On appeal, Pinson argues that the use of the FLIR to detect the heat emanating from his home without first obtaining a warrant constituted an unreasonable search and seizure in violation of the Fourth Amendment.2 A party claiming to have suffered an unlawful invasion in violation of the Fourth Amendment must establish as a threshold matter that he had a legitimate expectation of privacy in the object searched or seized. An expectation of privacy is only reasonable where (1) the individual manifests a subjective expectation of privacy in the object of the challenged search; and (2) society is willing to recognize that subjective expectation as reasonable. Katz v. United States, 389 U.S. 347, 361, 88 S.Ct. 507, 516, 19 L.Ed.2d 576 (1967) (Harlan, J., concurring).


Here, the government argues that Pinson did not have a reasonable expectation of privacy in the heat that was radiating from his house into the surrounding air space. It contends the heat-sensing device did not invade Pinson’s home nor its curtilage, nor did it emit rays into his home. Instead, according to the government, the law enforcement officers merely used the device to enhance their ability to detect variations in temperature emanating from the surface of the house.


In United States v. Penny-Feeney, 773 F.Supp. 220 (D.Haw.1991), aff’d on other grounds sub nom., United States v. Feeney, 984 F.2d 1053 (9th Cir.1993), the district court considered a similar challenge to a search warrant based, in large part, on evidence of heat emanations from a residence gained through the use of an infrared heat-sensing device. Like the device used in this case, the device in Penny-Feeney detected differences in temperature on the surface of objects being observed. Because the device “did no more than gauge and reflect the amount of heat that emanated [ ] from” the residence, the court held there was no intrusion into the premises and, thus, the use of the thermal detection device did not constitute a “search” under the Fourth Amendment. Id. at 225-26.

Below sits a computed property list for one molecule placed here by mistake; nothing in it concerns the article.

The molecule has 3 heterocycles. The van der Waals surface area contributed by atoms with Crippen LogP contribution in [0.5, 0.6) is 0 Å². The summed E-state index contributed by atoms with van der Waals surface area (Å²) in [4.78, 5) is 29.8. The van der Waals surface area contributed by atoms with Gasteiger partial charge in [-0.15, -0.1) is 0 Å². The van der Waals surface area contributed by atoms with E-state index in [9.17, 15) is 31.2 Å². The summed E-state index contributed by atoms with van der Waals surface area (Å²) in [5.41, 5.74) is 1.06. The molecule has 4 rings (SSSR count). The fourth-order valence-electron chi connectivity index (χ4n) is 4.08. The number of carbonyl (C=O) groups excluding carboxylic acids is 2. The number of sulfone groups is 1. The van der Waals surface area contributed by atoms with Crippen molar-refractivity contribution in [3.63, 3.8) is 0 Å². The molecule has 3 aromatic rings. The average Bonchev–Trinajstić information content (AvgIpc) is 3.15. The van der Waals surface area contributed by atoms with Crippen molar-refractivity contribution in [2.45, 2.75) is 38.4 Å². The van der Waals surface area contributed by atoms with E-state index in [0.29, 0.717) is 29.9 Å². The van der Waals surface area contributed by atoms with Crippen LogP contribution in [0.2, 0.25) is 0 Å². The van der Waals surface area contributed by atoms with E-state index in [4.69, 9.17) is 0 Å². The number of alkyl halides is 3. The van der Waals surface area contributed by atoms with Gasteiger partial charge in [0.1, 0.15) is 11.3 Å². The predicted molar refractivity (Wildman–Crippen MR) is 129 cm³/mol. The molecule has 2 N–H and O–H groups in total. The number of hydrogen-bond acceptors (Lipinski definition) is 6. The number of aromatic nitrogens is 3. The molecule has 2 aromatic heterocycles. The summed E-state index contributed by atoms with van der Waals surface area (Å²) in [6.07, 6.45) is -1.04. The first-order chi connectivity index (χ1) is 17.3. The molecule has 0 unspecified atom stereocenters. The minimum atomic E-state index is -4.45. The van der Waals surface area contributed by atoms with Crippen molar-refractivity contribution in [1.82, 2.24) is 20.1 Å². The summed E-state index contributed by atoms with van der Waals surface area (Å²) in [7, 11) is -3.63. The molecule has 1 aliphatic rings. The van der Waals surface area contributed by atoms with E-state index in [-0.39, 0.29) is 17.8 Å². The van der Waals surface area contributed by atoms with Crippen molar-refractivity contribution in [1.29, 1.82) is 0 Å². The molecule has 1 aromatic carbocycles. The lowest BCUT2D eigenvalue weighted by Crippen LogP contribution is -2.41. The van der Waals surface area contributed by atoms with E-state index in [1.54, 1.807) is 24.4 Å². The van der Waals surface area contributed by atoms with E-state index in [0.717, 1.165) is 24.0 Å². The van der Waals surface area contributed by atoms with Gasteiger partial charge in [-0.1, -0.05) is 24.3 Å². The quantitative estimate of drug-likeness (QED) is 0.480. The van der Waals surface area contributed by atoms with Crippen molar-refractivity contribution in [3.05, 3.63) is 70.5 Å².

The Penny-Feeney court further held that even if defendants were capable of demonstrating a subjective expectation of privacy in the “abandoned heat” or “heat waste,” there would be no Fourth Amendment violation because, as cases such as California v. Greenwood, 486 U.S. 35, 108 S.Ct. 1625, 100 L.Ed.2d 30 (1988) suggest, “such an expectation [of privacy] would not be one that society would be willing to accept as objectively reasonable.” Penny-Feeney, 773 F.Supp. at 226. In Greenwood, the United States Supreme Court considered whether the Fourth Amendment prohibits the warrantless search and seizure of bagged garbage left for collection outside a private residence and concluded that the defendants did not have a reasonable expectation of privacy “in the inculpatory items that they discarded.” Greenwood, 486 U.S. at 39-41, 108 S.Ct. at 1628-29. Similarly, in this case there is no reasonable expectation of privacy in heat which Pinson voluntarily vented outside.


We also find the use of the infrared surveillance analogous to the warrantless use of police dogs trained to sniff and identify the presence of drugs. See, e.g., United States v. Place, 462 U.S. 696, 707, 103 S.Ct. 2637, 2644-45, 77 L.Ed.2d 110 (1983) (the use of nonintrusive equipment, such as a police-trained dog, does not constitute a search for purposes of the Fourth Amendment). Just as odor escapes a compartment or building and is detected by the sense-enhancing instrument of a canine sniff, so also does heat escape a home and is detected by the sense-enhancing infrared camera.